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Person of interest identified in fentanyl overdose death of Hartford 7th grader

By Evan Sobol, Christian Colon, Marcy Jones, Rob Polansky

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    HARTFORD, Connecticut (WFSB) — A person of interest was announced in the case of a 13-year-old student who died from a fentanyl overdose at a school in Hartford earlier this month.

The seventh grader overdosed at the Sports and Medical Sciences Academy on Jan. 13, according to police.

The juvenile, who has not been identified, died on Jan. 15, police said.

Officials said 40 bags of fentanyl were found at the school.

Police said the person of interest has a history at the juvenile’s residence.

“This individual does have narcotics history and will remain a person of interest, although we cannot label him a suspect at this point,” Hartford police said.

They said upon investigation, they found about 100 more bags of fentanyl in the juvenile’s bedroom.

“This fentanyl was packaged in the same manner as the bags located at the school, had the same identifying stamp, and tested at an even higher purity level (60 percent purity),” Hartford police said.

Police said they are confident the fentanyl that caused the juvenile to overdose was the same fentanyl found in the juvenile’s bedroom.

The bags of fentanyl found at the school were tested by the Drug Enforcement Administration and had a purity of 58-percent.

The juvenile’s mother continues to cooperate with police in the investigation.

“At this time, we have no evidence to support her having any prior knowledge of her son’s possession of the fentanyl,” police said.

In a town hall meeting held Tuesday evening to help guide parents after the overdose death, school leaders admitted they didn’t know how much of a problem fentanyl was.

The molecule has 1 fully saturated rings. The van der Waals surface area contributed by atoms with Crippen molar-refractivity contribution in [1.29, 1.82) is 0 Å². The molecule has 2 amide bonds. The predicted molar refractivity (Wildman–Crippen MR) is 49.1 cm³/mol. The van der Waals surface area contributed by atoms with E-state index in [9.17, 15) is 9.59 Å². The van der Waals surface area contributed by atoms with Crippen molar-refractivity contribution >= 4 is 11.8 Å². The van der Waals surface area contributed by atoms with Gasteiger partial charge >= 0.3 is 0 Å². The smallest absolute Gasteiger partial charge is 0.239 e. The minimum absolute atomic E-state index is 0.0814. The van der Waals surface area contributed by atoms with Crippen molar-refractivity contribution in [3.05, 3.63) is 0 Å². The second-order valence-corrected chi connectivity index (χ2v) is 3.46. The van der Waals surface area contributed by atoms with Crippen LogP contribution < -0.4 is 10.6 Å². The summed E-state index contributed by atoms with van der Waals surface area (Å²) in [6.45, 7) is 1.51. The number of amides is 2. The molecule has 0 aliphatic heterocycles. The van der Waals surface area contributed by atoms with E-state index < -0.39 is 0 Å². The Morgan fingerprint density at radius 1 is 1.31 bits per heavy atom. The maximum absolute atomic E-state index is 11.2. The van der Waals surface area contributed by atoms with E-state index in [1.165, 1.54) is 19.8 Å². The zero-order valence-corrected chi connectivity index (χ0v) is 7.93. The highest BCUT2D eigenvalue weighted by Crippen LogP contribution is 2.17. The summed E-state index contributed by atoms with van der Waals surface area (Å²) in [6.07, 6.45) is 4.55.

The district is brought in experts such as police and child psychologists.

“Is it easy at school to say ‘no’ if someone encourages or asks you to try something,” said Dr. Melissa Santos, Division Chief of Pediatric Psychology at Connecticut Children’s Medical Center. “Creating those opportunities where they can’t just answer it in a quick ‘yes’ or ‘no’ is really how you are going to learn what’s going on with them.”

Parents also learned how cheap fentanyl was and how someone can either snort or inject it.

The schools in Hartford will be getting Narcan, the medicine which reverses an overdose, school officials said.

“We have already placed an order so that we can have naloxone available across all of our schools. We began training last week, training for school nurses, administrators, our assistant principals,” said Dr. Leslie Torres-Rodriguez, superintendent of Hartford Public Schools.

Anyone with information on the case is asked to contact Hartford police.

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